My time living in Honduras 40 years ago opened my eyes to these horrors, but the media world of today now helps bring these stories to each of us wherever we live. In the words of Pope Francis, it is the duty of us all to be "islands of mercy in the midst of a sea of indifference."

Joe Biden understands this. We have all witnessed his tremendous capacity for compassion, and I have every reason to believe he understands that a nation is judged by what it does for the least of God's children. I am encouraged by his promise to end the Muslim and African travel ban on his first day in office, his pledge to restore DACA, and his commitment to immediately review every harmful TPS decision made by the Trump administration.

He must continue on this track by not only ending the family separation policy but by making migrant family reunion a priority. Crowding in detention centers should be eliminated, and, in accordance with the Golden Rule, every effort must be made to reduce the spread of this disease in those centers just as we seek to reduce it in our own neighborhoods.

Our new president, secretary of state and ambassador to the U.N. should announce to the world that America will welcome refugees with open arms, including raising the annual global refugee admissions cap after President Donald Trump set it to the lowest number on record. And when people come to our southern border seeking refuge, we need to respect their right to request asylum.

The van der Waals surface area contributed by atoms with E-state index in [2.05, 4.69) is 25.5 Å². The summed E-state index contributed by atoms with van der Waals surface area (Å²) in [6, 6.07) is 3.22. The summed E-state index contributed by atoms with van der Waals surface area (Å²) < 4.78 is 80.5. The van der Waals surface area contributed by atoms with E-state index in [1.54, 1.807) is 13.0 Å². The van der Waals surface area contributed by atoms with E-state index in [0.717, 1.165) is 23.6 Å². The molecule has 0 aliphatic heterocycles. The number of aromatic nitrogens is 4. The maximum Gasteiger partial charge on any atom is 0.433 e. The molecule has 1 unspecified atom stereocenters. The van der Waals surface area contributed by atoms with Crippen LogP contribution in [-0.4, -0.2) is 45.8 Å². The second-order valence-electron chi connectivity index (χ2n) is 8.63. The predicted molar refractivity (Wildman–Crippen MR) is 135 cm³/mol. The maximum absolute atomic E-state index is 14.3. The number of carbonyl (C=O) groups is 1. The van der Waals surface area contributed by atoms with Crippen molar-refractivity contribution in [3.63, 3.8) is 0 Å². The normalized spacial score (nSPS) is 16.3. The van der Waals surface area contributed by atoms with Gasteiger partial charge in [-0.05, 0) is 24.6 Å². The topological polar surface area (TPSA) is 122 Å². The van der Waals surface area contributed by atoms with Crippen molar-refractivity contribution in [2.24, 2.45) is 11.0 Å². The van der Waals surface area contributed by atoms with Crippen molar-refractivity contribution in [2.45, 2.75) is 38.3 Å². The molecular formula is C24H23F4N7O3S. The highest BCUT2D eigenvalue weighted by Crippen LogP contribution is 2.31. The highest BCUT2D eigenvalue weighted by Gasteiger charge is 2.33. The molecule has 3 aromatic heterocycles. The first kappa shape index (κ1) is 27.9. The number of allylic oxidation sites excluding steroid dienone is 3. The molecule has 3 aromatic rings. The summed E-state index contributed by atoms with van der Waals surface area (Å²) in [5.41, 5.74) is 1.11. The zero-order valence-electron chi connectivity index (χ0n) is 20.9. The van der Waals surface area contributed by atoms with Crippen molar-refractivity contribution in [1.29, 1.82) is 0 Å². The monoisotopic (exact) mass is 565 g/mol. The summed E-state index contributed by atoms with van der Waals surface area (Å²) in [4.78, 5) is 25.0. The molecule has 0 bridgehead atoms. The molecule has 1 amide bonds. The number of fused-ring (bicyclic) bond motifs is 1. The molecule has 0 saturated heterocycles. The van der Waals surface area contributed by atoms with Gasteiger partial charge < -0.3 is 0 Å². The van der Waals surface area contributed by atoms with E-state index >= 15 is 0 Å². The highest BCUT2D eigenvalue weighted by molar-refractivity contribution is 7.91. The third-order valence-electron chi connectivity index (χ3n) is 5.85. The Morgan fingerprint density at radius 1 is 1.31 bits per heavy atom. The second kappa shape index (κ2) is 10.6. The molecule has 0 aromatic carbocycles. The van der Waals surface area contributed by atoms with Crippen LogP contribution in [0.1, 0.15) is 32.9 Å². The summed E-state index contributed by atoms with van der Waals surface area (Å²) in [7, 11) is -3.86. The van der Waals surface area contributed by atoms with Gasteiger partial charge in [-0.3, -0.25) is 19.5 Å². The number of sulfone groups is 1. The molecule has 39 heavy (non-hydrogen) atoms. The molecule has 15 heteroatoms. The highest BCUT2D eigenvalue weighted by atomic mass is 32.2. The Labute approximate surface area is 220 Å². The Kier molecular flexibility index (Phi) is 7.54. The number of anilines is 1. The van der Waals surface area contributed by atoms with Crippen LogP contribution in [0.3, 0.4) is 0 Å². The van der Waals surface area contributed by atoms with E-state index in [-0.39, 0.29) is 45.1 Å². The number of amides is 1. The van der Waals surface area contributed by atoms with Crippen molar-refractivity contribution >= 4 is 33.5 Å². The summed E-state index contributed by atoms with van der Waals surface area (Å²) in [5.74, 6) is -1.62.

As President Biden does all he can through the executive branch, Congress must finally pass an immigration reform bill for him to sign. Dreamers (DACA recipients) and those who have worked in this country for decades are American in every aspect but the letter of the law; it's past time to give them a pathway to citizenship. These are not only the moral things to do but are in accord with our own interests and history, for America has long welcomed immigrants to her shores and found that they lead to more innovation, higher-skilled workforces and an overall better economy.

As I await President Biden's inauguration and think of the millions abandoning the dangers of one home in search for the safety of another, I recall the opening of Gaudium et Spes, promulgated at the conclusion of Vatican II five years before Joe Biden entered public service: "The joys and the hopes, the griefs and the anxieties of the men of this age, especially those who are poor or in any way afflicted, these are the joys and hopes, the griefs and anxieties of the followers of Christ. Indeed, nothing genuinely human fails to raise an echo in their hearts."

To seek a better life for one's family is genuinely human. To flee violence, persecution or starvation is an affliction. If we are to follow Christ, we must act as if the griefs of today's refugees and asylum seekers are our own. We must offer them the hopes and the joys we wish for ourselves. We must make America their island of mercy.

This story appears in the Building a Common Future feature series. View the full series.
A version of this story appeared in the Jan 22-Feb 4, 2021 print issue under the headline: Let America be an island of mercy for immigrants, refugees.

In This Series


1x per dayDaily Newsletters
1x per weekWeekly Newsletters
2x WeeklyBiweekly Newsletters